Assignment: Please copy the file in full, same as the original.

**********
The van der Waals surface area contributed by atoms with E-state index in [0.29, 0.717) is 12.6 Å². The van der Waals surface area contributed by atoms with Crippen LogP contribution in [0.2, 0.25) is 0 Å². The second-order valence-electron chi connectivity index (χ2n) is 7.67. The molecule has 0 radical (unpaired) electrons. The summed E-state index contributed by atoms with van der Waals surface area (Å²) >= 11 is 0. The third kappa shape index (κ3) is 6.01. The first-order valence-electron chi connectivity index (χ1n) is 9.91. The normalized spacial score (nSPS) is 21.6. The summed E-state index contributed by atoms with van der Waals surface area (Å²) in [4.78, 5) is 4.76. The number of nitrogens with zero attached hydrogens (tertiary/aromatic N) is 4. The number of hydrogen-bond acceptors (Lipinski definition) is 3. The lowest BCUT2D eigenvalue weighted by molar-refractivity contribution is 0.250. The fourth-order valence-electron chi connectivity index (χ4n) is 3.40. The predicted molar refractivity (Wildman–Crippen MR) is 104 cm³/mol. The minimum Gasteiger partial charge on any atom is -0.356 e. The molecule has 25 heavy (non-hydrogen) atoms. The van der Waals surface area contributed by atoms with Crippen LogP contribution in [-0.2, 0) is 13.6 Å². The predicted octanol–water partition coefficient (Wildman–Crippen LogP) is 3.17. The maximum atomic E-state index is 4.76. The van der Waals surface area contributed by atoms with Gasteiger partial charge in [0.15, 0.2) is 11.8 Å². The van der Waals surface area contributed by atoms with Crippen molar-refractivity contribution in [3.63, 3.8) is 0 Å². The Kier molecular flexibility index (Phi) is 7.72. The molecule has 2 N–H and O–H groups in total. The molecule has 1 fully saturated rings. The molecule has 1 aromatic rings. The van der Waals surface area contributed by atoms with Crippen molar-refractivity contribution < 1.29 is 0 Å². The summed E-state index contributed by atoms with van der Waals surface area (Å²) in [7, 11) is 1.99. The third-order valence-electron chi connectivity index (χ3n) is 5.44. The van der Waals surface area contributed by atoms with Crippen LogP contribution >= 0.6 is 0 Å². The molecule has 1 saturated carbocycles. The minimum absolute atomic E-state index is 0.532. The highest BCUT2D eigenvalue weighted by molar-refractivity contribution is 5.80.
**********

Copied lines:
The van der Waals surface area contributed by atoms with E-state index in [0.29, 0.717) is 12.6 Å². The van der Waals surface area contributed by atoms with Crippen LogP contribution in [0.2, 0.25) is 0 Å². The second-order valence-electron chi connectivity index (χ2n) is 7.67. The molecule has 0 radical (unpaired) electrons. The summed E-state index contributed by atoms with van der Waals surface area (Å²) >= 11 is 0. The third kappa shape index (κ3) is 6.01. The first-order valence-electron chi connectivity index (χ1n) is 9.91. The normalized spacial score (nSPS) is 21.6. The summed E-state index contributed by atoms with van der Waals surface area (Å²) in [4.78, 5) is 4.76. The number of nitrogens with zero attached hydrogens (tertiary/aromatic N) is 4. The number of hydrogen-bond acceptors (Lipinski definition) is 3. The lowest BCUT2D eigenvalue weighted by molar-refractivity contribution is 0.250. The fourth-order valence-electron chi connectivity index (χ4n) is 3.40. The predicted molar refractivity (Wildman–Crippen MR) is 104 cm³/mol. The minimum Gasteiger partial charge on any atom is -0.356 e. The molecule has 25 heavy (non-hydrogen) atoms. The van der Waals surface area contributed by atoms with Crippen LogP contribution in [-0.2, 0) is 13.6 Å². The predicted octanol–water partition coefficient (Wildman–Crippen LogP) is 3.17. The maximum atomic E-state index is 4.76. The van der Waals surface area contributed by atoms with Gasteiger partial charge in [0.15, 0.2) is 11.8 Å². The van der Waals surface area contributed by atoms with Crippen molar-refractivity contribution in [3.63, 3.8) is 0 Å². The Kier molecular flexibility index (Phi) is 7.72. The molecule has 2 N–H and O–H groups in total. The molecule has 1 fully saturated rings. The molecule has 1 aromatic rings. The van der Waals surface area contributed by atoms with Crippen molar-refractivity contribution < 1.29 is 0 Å². The summed E-state index contributed by atoms with van der Waals surface area (Å²) in [7, 11) is 1.99. The third-order valence-electron chi connectivity index (χ3n) is 5.44. The van der Waals surface area contributed by atoms with Crippen LogP contribution >= 0.6 is 0 Å². The molecule has 1 saturated carbocycles. The minimum absolute atomic E-state index is 0.532. The highest BCUT2D eigenvalue weighted by molar-refractivity contribution is 5.80.